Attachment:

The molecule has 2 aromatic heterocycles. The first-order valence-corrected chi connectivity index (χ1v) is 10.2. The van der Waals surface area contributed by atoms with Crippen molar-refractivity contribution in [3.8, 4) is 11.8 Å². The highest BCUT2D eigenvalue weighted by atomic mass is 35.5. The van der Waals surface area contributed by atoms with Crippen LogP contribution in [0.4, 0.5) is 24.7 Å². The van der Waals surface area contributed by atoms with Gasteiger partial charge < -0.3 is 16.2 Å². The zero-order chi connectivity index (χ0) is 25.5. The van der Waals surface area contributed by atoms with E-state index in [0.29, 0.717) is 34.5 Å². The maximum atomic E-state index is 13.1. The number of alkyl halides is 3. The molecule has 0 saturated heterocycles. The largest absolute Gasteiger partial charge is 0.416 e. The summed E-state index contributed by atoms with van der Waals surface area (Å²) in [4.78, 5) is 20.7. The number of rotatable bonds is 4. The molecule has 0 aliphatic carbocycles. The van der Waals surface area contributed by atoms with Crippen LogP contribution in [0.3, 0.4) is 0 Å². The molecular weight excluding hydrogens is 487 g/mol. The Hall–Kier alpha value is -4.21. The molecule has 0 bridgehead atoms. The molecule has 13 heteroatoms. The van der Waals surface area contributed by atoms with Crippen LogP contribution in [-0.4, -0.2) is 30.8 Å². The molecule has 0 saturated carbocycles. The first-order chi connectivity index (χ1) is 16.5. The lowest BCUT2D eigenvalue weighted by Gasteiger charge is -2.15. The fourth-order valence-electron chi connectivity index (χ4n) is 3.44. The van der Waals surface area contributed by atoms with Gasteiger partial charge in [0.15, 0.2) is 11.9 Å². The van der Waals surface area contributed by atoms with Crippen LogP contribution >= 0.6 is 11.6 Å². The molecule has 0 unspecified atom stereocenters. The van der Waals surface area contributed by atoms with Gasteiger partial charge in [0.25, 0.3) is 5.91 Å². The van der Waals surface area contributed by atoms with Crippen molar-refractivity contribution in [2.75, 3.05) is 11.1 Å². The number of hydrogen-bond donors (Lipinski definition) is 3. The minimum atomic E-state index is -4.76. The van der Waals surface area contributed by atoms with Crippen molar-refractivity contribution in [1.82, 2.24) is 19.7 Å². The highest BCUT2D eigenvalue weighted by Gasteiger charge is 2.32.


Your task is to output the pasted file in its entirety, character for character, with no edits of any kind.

The molecule has 2 aromatic heterocycles. The first-order valence-corrected chi connectivity index (χ1v) is 10.2. The van der Waals surface area contributed by atoms with Crippen molar-refractivity contribution in [3.8, 4) is 11.8 Å². The highest BCUT2D eigenvalue weighted by atomic mass is 35.5. The van der Waals surface area contributed by atoms with Crippen LogP contribution in [0.4, 0.5) is 24.7 Å². The van der Waals surface area contributed by atoms with Gasteiger partial charge < -0.3 is 16.2 Å². The zero-order chi connectivity index (χ0) is 25.5. The van der Waals surface area contributed by atoms with E-state index in [0.29, 0.717) is 34.5 Å². The maximum atomic E-state index is 13.1. The number of alkyl halides is 3. The molecule has 0 saturated heterocycles. The largest absolute Gasteiger partial charge is 0.416 e. The summed E-state index contributed by atoms with van der Waals surface area (Å²) in [4.78, 5) is 20.7. The number of rotatable bonds is 4. The molecule has 0 aliphatic carbocycles. The van der Waals surface area contributed by atoms with Crippen LogP contribution in [0.3, 0.4) is 0 Å². The molecular weight excluding hydrogens is 487 g/mol. The Hall–Kier alpha value is -4.21. The molecule has 0 bridgehead atoms. The molecule has 13 heteroatoms. The van der Waals surface area contributed by atoms with Crippen LogP contribution in [-0.4, -0.2) is 30.8 Å². The molecule has 0 saturated carbocycles. The first-order chi connectivity index (χ1) is 16.5. The lowest BCUT2D eigenvalue weighted by Gasteiger charge is -2.15. The fourth-order valence-electron chi connectivity index (χ4n) is 3.44. The van der Waals surface area contributed by atoms with Gasteiger partial charge in [0.15, 0.2) is 11.9 Å². The van der Waals surface area contributed by atoms with Crippen LogP contribution >= 0.6 is 11.6 Å². The molecule has 0 unspecified atom stereocenters. The van der Waals surface area contributed by atoms with Gasteiger partial charge in [0.25, 0.3) is 5.91 Å². The van der Waals surface area contributed by atoms with Crippen molar-refractivity contribution in [2.75, 3.05) is 11.1 Å². The number of hydrogen-bond donors (Lipinski definition) is 3. The minimum atomic E-state index is -4.76. The van der Waals surface area contributed by atoms with Crippen molar-refractivity contribution in [1.82, 2.24) is 19.7 Å². The highest BCUT2D eigenvalue weighted by Gasteiger charge is 2.32.